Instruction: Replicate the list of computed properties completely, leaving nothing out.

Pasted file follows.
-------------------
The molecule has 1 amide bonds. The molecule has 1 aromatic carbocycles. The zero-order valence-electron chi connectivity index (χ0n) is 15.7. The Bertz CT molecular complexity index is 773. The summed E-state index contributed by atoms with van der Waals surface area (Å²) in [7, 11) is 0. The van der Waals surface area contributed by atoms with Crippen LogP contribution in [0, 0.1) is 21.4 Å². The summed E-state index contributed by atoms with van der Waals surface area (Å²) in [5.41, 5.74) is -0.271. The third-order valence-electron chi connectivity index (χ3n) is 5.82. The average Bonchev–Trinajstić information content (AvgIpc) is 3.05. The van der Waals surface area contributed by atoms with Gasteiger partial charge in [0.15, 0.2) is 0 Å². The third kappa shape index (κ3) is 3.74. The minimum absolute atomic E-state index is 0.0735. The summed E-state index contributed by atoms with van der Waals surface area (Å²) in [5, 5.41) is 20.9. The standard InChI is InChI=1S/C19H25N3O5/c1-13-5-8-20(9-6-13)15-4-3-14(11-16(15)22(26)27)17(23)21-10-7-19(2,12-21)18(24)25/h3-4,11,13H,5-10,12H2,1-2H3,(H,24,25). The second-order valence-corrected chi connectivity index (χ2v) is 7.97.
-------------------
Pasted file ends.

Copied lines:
The molecule has 1 amide bonds. The molecule has 1 aromatic carbocycles. The zero-order valence-electron chi connectivity index (χ0n) is 15.7. The Bertz CT molecular complexity index is 773. The summed E-state index contributed by atoms with van der Waals surface area (Å²) in [7, 11) is 0. The van der Waals surface area contributed by atoms with Crippen LogP contribution in [0, 0.1) is 21.4 Å². The summed E-state index contributed by atoms with van der Waals surface area (Å²) in [5.41, 5.74) is -0.271. The third-order valence-electron chi connectivity index (χ3n) is 5.82. The average Bonchev–Trinajstić information content (AvgIpc) is 3.05. The van der Waals surface area contributed by atoms with Gasteiger partial charge in [0.15, 0.2) is 0 Å². The third kappa shape index (κ3) is 3.74. The minimum absolute atomic E-state index is 0.0735. The summed E-state index contributed by atoms with van der Waals surface area (Å²) in [5, 5.41) is 20.9. The standard InChI is InChI=1S/C19H25N3O5/c1-13-5-8-20(9-6-13)15-4-3-14(11-16(15)22(26)27)17(23)21-10-7-19(2,12-21)18(24)25/h3-4,11,13H,5-10,12H2,1-2H3,(H,24,25). The second-order valence-corrected chi connectivity index (χ2v) is 7.97.